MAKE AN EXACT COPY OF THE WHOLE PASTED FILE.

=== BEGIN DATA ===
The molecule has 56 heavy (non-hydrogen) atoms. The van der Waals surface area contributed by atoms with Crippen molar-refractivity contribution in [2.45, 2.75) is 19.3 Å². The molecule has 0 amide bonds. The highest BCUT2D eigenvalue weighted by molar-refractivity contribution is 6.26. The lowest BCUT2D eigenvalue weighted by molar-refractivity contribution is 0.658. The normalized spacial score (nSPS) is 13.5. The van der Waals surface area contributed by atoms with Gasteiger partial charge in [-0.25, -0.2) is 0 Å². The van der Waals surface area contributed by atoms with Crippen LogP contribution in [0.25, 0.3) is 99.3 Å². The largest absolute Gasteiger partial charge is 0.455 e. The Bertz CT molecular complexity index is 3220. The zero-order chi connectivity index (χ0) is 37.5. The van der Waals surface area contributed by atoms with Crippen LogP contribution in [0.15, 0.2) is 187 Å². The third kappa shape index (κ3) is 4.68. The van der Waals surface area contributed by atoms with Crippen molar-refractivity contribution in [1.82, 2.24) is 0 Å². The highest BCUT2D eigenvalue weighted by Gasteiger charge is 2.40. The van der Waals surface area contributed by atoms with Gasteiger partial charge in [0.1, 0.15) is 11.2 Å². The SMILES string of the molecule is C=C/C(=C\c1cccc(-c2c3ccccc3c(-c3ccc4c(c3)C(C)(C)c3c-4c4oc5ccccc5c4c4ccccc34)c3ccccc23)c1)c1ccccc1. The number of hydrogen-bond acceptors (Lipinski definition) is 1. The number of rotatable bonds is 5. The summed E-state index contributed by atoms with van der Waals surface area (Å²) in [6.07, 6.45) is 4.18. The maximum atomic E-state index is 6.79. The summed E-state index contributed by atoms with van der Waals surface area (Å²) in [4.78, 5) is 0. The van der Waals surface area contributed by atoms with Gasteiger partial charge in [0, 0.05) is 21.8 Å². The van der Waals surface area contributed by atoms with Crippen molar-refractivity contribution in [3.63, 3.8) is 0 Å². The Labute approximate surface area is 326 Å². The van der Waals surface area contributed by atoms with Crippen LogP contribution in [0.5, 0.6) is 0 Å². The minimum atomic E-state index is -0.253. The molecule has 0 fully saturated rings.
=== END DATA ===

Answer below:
The molecule has 56 heavy (non-hydrogen) atoms. The van der Waals surface area contributed by atoms with Crippen molar-refractivity contribution in [2.45, 2.75) is 19.3 Å². The molecule has 0 amide bonds. The highest BCUT2D eigenvalue weighted by molar-refractivity contribution is 6.26. The lowest BCUT2D eigenvalue weighted by molar-refractivity contribution is 0.658. The normalized spacial score (nSPS) is 13.5. The van der Waals surface area contributed by atoms with Gasteiger partial charge in [-0.25, -0.2) is 0 Å². The van der Waals surface area contributed by atoms with Crippen LogP contribution in [0.25, 0.3) is 99.3 Å². The largest absolute Gasteiger partial charge is 0.455 e. The Bertz CT molecular complexity index is 3220. The zero-order chi connectivity index (χ0) is 37.5. The van der Waals surface area contributed by atoms with Crippen LogP contribution in [0.15, 0.2) is 187 Å². The third kappa shape index (κ3) is 4.68. The van der Waals surface area contributed by atoms with Crippen molar-refractivity contribution in [1.82, 2.24) is 0 Å². The highest BCUT2D eigenvalue weighted by Gasteiger charge is 2.40. The van der Waals surface area contributed by atoms with Gasteiger partial charge in [0.1, 0.15) is 11.2 Å². The SMILES string of the molecule is C=C/C(=C\c1cccc(-c2c3ccccc3c(-c3ccc4c(c3)C(C)(C)c3c-4c4oc5ccccc5c4c4ccccc34)c3ccccc23)c1)c1ccccc1. The number of hydrogen-bond acceptors (Lipinski definition) is 1. The number of rotatable bonds is 5. The summed E-state index contributed by atoms with van der Waals surface area (Å²) in [6.07, 6.45) is 4.18. The maximum atomic E-state index is 6.79. The summed E-state index contributed by atoms with van der Waals surface area (Å²) in [4.78, 5) is 0. The van der Waals surface area contributed by atoms with Gasteiger partial charge in [0, 0.05) is 21.8 Å². The van der Waals surface area contributed by atoms with Crippen molar-refractivity contribution in [3.63, 3.8) is 0 Å². The Labute approximate surface area is 326 Å². The van der Waals surface area contributed by atoms with Crippen LogP contribution in [0.5, 0.6) is 0 Å². The minimum atomic E-state index is -0.253. The molecule has 0 fully saturated rings.